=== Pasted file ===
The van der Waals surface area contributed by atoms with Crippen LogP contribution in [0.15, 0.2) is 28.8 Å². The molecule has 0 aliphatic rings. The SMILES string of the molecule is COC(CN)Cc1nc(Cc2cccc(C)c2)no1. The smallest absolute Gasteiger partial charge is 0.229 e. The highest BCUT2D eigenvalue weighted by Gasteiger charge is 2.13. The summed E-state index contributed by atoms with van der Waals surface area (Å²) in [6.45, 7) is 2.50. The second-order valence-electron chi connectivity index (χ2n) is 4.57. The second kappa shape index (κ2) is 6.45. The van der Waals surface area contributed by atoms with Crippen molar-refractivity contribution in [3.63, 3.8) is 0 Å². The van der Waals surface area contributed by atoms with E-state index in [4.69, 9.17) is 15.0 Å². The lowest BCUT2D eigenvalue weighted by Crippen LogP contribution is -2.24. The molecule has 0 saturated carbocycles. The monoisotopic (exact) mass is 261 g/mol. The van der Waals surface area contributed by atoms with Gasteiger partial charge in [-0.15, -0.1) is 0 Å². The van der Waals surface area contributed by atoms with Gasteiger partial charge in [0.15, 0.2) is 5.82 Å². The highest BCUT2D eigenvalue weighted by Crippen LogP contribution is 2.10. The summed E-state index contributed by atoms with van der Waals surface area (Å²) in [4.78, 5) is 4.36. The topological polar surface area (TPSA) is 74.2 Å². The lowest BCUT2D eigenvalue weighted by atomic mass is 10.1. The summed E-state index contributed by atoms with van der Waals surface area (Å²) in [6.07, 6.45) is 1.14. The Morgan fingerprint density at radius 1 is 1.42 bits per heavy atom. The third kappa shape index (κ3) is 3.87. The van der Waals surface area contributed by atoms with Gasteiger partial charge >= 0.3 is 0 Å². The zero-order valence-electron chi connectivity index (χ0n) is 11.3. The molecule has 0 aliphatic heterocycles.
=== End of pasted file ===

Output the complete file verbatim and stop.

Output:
The van der Waals surface area contributed by atoms with Crippen LogP contribution in [0.15, 0.2) is 28.8 Å². The molecule has 0 aliphatic rings. The SMILES string of the molecule is COC(CN)Cc1nc(Cc2cccc(C)c2)no1. The smallest absolute Gasteiger partial charge is 0.229 e. The highest BCUT2D eigenvalue weighted by Gasteiger charge is 2.13. The summed E-state index contributed by atoms with van der Waals surface area (Å²) in [6.45, 7) is 2.50. The second-order valence-electron chi connectivity index (χ2n) is 4.57. The second kappa shape index (κ2) is 6.45. The van der Waals surface area contributed by atoms with Crippen molar-refractivity contribution in [3.63, 3.8) is 0 Å². The van der Waals surface area contributed by atoms with E-state index in [4.69, 9.17) is 15.0 Å². The lowest BCUT2D eigenvalue weighted by Crippen LogP contribution is -2.24. The molecule has 0 saturated carbocycles. The monoisotopic (exact) mass is 261 g/mol. The van der Waals surface area contributed by atoms with Gasteiger partial charge in [-0.15, -0.1) is 0 Å². The van der Waals surface area contributed by atoms with Gasteiger partial charge in [0.15, 0.2) is 5.82 Å². The highest BCUT2D eigenvalue weighted by Crippen LogP contribution is 2.10. The summed E-state index contributed by atoms with van der Waals surface area (Å²) in [4.78, 5) is 4.36. The topological polar surface area (TPSA) is 74.2 Å². The lowest BCUT2D eigenvalue weighted by atomic mass is 10.1. The summed E-state index contributed by atoms with van der Waals surface area (Å²) in [6.07, 6.45) is 1.14. The Morgan fingerprint density at radius 1 is 1.42 bits per heavy atom. The third kappa shape index (κ3) is 3.87. The van der Waals surface area contributed by atoms with Gasteiger partial charge >= 0.3 is 0 Å². The zero-order valence-electron chi connectivity index (χ0n) is 11.3. The molecule has 0 aliphatic heterocycles.